SCAT Drill

[from the stabenow.com vaults, 2007]

March 30

Prior to refueling the helo, the bridge crew guesses how many gallons it will take to fill ‘er up. I remember this from the Alex Haley, it was and is a subject of competition and raillery and people are very stoked when they win (the winning guess is the one closest to the actual amount without going over). People shout out their guesses and someone furiously scribbles them down on one of the bridge windows (see photo).

all bets on

Me who knows nothing thinks this is just another way to alleviate the boredom of routine and is endemic to this Captain’s command wherever it happens to be, but me who knows nothing is as usual wrong. The Captain says, “It’s actually not just a Munro thing, they were doing it on Mellon though that CO always brought a big jar of candy to the bridge so the winner got to pick his/her prize. The fact that LTJG Adrian Harris hit it on the head twice is something she is understandably proud of. It increases situational awareness of the fuel requirements of the helo and also could be said keeps people focused on what is going on as we typically do it after we are manned and ready, waiting for the helo to arrive.”

our helo

And it’s fun.

This afternoon we did a SCAT (Standard Canned Training Scenario). There is a piped alert of an international incident from command, we go to general quarters and people don helmets and fire retardant gear, we are attacked (in this case three incoming missiles) which results in two fires, one of which results in loss of the port rudder control, flooding in two areas, and multiple casualties. (I keep expecting to hear Scottie’s voice over the pipe, “I’m giving you all she’s got, Captain!”)

The training team meets afterward for a debriefing, whereat the XO says that since it’s been four months since our last SCAT he is reasonably pleased with our performance. (Neither the Captain nor the XO are given to hyperbole.) Afterward I talk to Chief Gene Mason, our corpsman, also known known as Papa Doc (you will remember Baby Doc PO Chris Schultz from the training day post).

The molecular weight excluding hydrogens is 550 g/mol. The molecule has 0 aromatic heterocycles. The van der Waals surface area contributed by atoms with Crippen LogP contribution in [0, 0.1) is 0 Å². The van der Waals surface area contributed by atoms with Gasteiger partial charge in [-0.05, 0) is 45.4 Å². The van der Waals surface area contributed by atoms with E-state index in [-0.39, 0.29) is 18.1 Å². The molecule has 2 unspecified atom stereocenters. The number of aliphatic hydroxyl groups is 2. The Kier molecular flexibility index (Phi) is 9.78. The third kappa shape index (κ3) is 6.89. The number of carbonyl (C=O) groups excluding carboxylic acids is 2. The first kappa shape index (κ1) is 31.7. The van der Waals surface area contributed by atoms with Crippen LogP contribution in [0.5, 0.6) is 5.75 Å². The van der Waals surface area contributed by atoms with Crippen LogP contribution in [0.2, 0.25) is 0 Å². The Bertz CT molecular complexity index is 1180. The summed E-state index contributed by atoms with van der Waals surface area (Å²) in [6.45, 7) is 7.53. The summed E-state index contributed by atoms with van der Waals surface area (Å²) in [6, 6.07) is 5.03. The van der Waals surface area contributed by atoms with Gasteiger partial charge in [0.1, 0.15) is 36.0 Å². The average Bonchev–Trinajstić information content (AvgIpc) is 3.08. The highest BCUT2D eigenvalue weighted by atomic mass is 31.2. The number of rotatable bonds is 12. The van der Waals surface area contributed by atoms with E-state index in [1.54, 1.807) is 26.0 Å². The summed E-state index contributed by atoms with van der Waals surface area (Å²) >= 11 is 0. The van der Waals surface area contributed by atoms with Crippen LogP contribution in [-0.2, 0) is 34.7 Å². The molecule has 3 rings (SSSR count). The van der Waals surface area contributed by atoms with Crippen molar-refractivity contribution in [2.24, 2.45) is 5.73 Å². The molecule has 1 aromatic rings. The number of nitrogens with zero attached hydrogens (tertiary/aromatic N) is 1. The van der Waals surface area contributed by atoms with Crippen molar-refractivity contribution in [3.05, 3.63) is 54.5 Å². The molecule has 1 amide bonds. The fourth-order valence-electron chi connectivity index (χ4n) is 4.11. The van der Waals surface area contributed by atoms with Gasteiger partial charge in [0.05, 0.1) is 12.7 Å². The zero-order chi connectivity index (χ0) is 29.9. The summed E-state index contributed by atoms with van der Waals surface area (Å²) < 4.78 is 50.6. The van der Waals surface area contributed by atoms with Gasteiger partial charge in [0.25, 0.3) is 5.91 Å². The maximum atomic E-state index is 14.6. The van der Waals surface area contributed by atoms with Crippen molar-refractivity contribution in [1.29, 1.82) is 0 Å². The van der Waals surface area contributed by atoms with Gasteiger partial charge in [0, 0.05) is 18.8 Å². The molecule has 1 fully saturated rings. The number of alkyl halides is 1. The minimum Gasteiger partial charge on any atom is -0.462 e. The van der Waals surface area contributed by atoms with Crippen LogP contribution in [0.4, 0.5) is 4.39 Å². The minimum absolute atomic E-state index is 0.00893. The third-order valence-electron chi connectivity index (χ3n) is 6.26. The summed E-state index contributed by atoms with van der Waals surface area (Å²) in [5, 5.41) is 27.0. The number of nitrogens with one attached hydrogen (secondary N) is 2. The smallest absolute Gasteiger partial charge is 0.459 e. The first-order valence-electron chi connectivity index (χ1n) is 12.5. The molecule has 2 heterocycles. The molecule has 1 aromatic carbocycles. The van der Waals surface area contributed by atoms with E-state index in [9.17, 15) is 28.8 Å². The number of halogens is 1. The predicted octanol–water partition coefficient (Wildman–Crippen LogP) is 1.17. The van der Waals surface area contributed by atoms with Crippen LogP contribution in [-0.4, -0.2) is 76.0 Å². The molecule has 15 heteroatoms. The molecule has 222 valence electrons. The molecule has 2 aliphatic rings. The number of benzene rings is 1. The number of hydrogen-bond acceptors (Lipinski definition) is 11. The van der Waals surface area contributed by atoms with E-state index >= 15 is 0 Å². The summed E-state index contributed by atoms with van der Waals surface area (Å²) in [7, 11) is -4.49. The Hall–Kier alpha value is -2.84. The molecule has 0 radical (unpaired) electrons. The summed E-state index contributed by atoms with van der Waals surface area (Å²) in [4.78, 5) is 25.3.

CPO Gene Mason

When Gene appeared in his red training team cap in the middle of the drill we knew someone on the bridge was going down, but it’s okay, we saved him. Gene is very pleased with the medical team’s performance. The medical team in this instance includes himself, Baby Doc (who in spite of looking almost twelve is a paramedic in SFO in his spare time and was, in a prior life, a Chicago Police Officer working in the projects until he was assigned as the liaison officer to the local Coast Guard), eight stretcher bearers, and pretty much everyone in the crew, who have all gone through first aid training taught by both docs.

The docs are just another example of the staggering quality of personnel I keep running into in the Coast Guard, first on the Alex Haley and now on the Munro. If you were at all concerned about my well-being out here, you’d relax once you’d heard Gene’s story about getting the fisherman with the broken leg off the crabber in the Bering Sea in eight foot seas. No, not with a helo, with one of the small boats.


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6 thoughts on “SCAT Drill

  1. I keep hinting about a tour of the engine room. I’ve been down there twice but both times it was during a drill, and when you’re pretending the place is on fire it is, strangely, deserted. Also, I have to say that I don’t know how many photos I’ll be allowed to take once I get the tour, I don’t know what the flash on my camera will set off.

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  2. Judi Hernandez says:

    Once again, thank you Dana. I do agree with “mookish”, though. Our son is an engineer and is sweatin’ bullets down there. It would be nice to see the engineering crew, if possible.

    Best wishes, Judi and Manny Hernandez, parents of FN Christopher Hernandez

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